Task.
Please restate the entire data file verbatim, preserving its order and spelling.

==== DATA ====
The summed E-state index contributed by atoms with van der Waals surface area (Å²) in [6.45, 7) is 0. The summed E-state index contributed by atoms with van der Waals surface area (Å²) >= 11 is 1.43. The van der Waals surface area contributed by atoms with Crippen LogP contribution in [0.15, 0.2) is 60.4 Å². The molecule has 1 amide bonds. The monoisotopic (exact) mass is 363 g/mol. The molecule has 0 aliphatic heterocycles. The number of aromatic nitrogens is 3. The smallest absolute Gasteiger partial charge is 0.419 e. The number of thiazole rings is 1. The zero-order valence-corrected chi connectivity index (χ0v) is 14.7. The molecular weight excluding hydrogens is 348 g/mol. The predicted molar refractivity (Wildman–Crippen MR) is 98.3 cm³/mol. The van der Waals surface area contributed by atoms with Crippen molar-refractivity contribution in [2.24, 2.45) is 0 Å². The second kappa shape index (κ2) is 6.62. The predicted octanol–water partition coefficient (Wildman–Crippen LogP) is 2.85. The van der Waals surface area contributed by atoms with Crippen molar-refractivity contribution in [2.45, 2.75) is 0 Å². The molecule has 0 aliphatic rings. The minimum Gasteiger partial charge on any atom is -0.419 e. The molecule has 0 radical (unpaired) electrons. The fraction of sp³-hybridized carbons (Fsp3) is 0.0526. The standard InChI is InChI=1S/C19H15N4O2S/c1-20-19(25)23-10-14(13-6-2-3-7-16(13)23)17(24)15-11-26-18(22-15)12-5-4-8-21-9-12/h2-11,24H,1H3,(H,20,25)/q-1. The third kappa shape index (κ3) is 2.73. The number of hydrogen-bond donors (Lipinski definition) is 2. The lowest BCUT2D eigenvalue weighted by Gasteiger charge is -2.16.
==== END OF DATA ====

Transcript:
The summed E-state index contributed by atoms with van der Waals surface area (Å²) in [6.45, 7) is 0. The summed E-state index contributed by atoms with van der Waals surface area (Å²) >= 11 is 1.43. The van der Waals surface area contributed by atoms with Crippen LogP contribution in [0.15, 0.2) is 60.4 Å². The molecule has 1 amide bonds. The monoisotopic (exact) mass is 363 g/mol. The molecule has 0 aliphatic heterocycles. The number of aromatic nitrogens is 3. The smallest absolute Gasteiger partial charge is 0.419 e. The number of thiazole rings is 1. The zero-order valence-corrected chi connectivity index (χ0v) is 14.7. The molecular weight excluding hydrogens is 348 g/mol. The predicted molar refractivity (Wildman–Crippen MR) is 98.3 cm³/mol. The van der Waals surface area contributed by atoms with Crippen molar-refractivity contribution in [2.24, 2.45) is 0 Å². The second kappa shape index (κ2) is 6.62. The predicted octanol–water partition coefficient (Wildman–Crippen LogP) is 2.85. The van der Waals surface area contributed by atoms with Crippen molar-refractivity contribution in [2.45, 2.75) is 0 Å². The molecule has 0 aliphatic rings. The minimum Gasteiger partial charge on any atom is -0.419 e. The molecule has 0 radical (unpaired) electrons. The fraction of sp³-hybridized carbons (Fsp3) is 0.0526. The standard InChI is InChI=1S/C19H15N4O2S/c1-20-19(25)23-10-14(13-6-2-3-7-16(13)23)17(24)15-11-26-18(22-15)12-5-4-8-21-9-12/h2-11,24H,1H3,(H,20,25)/q-1. The third kappa shape index (κ3) is 2.73. The number of hydrogen-bond donors (Lipinski definition) is 2. The lowest BCUT2D eigenvalue weighted by Gasteiger charge is -2.16.